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I have the following code:

#include <iostream>

class Grandma
    virtual void foo() = 0;

class Mom : public Grandma{};

class Dad
    void foo() { std::cout << "dad's foo impl"; }

class Me : public Mom, public Dad{};

int main()
    Me m;

and getting : cannot instantiate abstract class

I know what this error means, I know I can't instantiate Grandma because of pure-virtual.

But why can't I instantiate Me, when compiler knows I am derived from Mom and Dad and Dad has foo implemented?

I know I can fixed it by adding foo into Me and inside it call e.g. Dad::foo, but I am afraid it is not solution for my case.

Is it really necessary to have virtual method implementation between its declaration and instantiated object (when traversing "class hierarchy graph")? See ASCI graph

B1  B2
  \ |   
   C1  C2
    | /

When I want to instantiate E and have virtual declaration in A, the only way to make it run is to define it in A, B2, C1, D or E? and similarly when is virtual declaration in C2 only way is to define it in C2, D or E?

I know this may be silly question, but I had a loooong day and can not think anymore.

Please, do not answer just with - "It is not possible", but try to add explanation why not.

Thank you!

EDIT -- foo() in Dad is of course should not be private

share|improve this question
your Dad class doesn't derive from Grandma class, so Dad::foo doesn't override base class pure virtual function. Additionally, your derivation is not virtual, so you have two separate subobjects in Me – Gene Bushuyev Aug 4 '11 at 17:22
@Gene Bushuyev There is no diamond inheritance here so virtual inheritance should have no effect. – Mark B Aug 4 '11 at 17:30
@Mark -- that's correct, but that wasn't my point. If the Dad were to derive from Grandma, there would have been a diamond, and the same error, making the derivation virtual would have solved the latter. – Gene Bushuyev Aug 4 '11 at 17:42
Yeah, dad should have a mom, thus be derived from grandma.. Perhaps just bad names for an example :) – user405725 Aug 4 '11 at 19:16
up vote 4 down vote accepted

There is no relation between Dad class and Grandma class. Dad and Grandma are two completely different classes. Given that the method in Dad is not considered as an implementation of the pure virtual method in Grandma and has to be implemented in the Me class.

When you derive from an Abstract class(class containing atleast one pure virtual function) the deriving class needs to override and implement ALL the pure virtual member functions of the Base Class. If not, the deriving class becomes Abstract too, same applies to the classes deriving from the derived class further down the hierarchy.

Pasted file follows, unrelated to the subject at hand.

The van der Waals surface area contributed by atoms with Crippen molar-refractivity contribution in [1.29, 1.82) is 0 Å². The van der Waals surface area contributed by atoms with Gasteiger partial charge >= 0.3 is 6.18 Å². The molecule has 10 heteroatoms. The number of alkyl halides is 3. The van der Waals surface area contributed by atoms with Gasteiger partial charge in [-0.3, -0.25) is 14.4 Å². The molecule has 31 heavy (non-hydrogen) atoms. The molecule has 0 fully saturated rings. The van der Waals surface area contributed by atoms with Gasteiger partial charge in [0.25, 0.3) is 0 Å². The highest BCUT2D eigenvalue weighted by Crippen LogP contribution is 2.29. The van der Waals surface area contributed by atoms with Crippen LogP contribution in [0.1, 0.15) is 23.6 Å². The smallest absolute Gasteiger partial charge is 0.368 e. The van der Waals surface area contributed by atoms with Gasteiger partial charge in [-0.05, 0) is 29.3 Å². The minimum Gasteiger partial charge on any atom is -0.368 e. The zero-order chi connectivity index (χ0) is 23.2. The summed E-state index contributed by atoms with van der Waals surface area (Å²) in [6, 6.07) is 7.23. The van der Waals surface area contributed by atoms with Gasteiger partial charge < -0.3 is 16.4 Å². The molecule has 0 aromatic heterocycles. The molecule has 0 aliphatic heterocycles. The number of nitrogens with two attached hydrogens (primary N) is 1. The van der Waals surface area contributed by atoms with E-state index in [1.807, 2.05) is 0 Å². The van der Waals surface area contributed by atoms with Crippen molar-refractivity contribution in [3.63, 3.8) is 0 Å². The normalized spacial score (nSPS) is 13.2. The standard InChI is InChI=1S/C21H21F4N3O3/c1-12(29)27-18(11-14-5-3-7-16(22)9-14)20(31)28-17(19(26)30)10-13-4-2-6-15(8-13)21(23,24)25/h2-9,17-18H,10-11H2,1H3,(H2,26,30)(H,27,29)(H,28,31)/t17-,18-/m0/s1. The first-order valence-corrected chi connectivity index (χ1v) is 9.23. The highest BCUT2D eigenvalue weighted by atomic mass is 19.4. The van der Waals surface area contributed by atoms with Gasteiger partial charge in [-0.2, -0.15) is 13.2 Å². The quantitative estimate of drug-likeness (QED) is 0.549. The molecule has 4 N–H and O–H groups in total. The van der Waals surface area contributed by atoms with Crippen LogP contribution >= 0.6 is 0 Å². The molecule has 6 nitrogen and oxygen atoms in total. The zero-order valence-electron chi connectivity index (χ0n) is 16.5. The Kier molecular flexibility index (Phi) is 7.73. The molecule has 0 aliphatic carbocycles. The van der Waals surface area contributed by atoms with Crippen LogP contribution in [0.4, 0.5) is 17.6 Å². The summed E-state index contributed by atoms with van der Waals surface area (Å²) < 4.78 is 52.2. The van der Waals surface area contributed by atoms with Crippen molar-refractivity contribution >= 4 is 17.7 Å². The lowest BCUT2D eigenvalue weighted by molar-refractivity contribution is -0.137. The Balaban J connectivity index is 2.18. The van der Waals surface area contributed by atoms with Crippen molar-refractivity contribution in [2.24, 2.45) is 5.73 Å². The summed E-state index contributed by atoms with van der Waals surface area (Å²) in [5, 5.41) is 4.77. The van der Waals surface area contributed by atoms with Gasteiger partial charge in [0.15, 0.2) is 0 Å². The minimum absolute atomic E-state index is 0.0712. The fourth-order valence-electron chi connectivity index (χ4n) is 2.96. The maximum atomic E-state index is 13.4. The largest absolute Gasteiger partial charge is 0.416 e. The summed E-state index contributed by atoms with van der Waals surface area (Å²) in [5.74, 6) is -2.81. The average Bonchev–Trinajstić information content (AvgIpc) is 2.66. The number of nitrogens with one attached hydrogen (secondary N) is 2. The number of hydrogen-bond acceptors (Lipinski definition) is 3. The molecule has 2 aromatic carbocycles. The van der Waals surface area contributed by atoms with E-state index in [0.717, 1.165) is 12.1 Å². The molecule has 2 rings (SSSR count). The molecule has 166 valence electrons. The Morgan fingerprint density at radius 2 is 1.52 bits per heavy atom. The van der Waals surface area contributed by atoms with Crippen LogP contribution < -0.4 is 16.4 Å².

share|improve this answer
Would adding using Dad::foo to Me be sufficient to meet this condition? – rcollyer Aug 4 '11 at 17:33
Your answer would be clearer if you avoided using a valid operator as an abbreviation for the word and – Nicola Musatti Aug 4 '11 at 17:34
@Nicola Musatti: Do you mean replacing & with a and, And did you really downvote for this reason? – Alok Save Aug 4 '11 at 17:39
I would really like to know the reason for this downvote. – Alok Save Aug 4 '11 at 17:41
@Nicola Musatti: I find it amusing that that you would downvote someone's answer because You did not understand it. I am glad though OP understood it and asked the Q's which indicated so. :) – Alok Save Aug 4 '11 at 18:43

Unfortunately you're right that you have to implement the virtual method in the path between original declaration and final instantiated object. Objects multiply inherited in can't implement that interface.

So from the question it sounds like you're trying to implement a parent interface in a child class by inheriting from the implementor. Instead of that approach, did you consider instead having the parent class delegate the work to a strategy pattern and then select the proper strategy in your child class. Then you can still compose implementations together and don't have to worry about the many complexities of multiple inheritance.

share|improve this answer

You are correct that a virtual function is only overridden by implementations provided by classes inheriting (potentially through several layers) from the class where the virtual function is originally declared.

However, depending on what you are actually trying to accomplish, Sister Class Delegation may what you want. Basically, you can declare virtual functions in a base common to both Grandma and Dad ('Person'?) and Grandma can call those functions even if only Dad provides an implementation when you're using a Me object. Even though Grandma would know nothing about Dad, when you use virtual inheritance any subclasses your final class pulls in can be used to satisfy virtual functions from the virtual base class.

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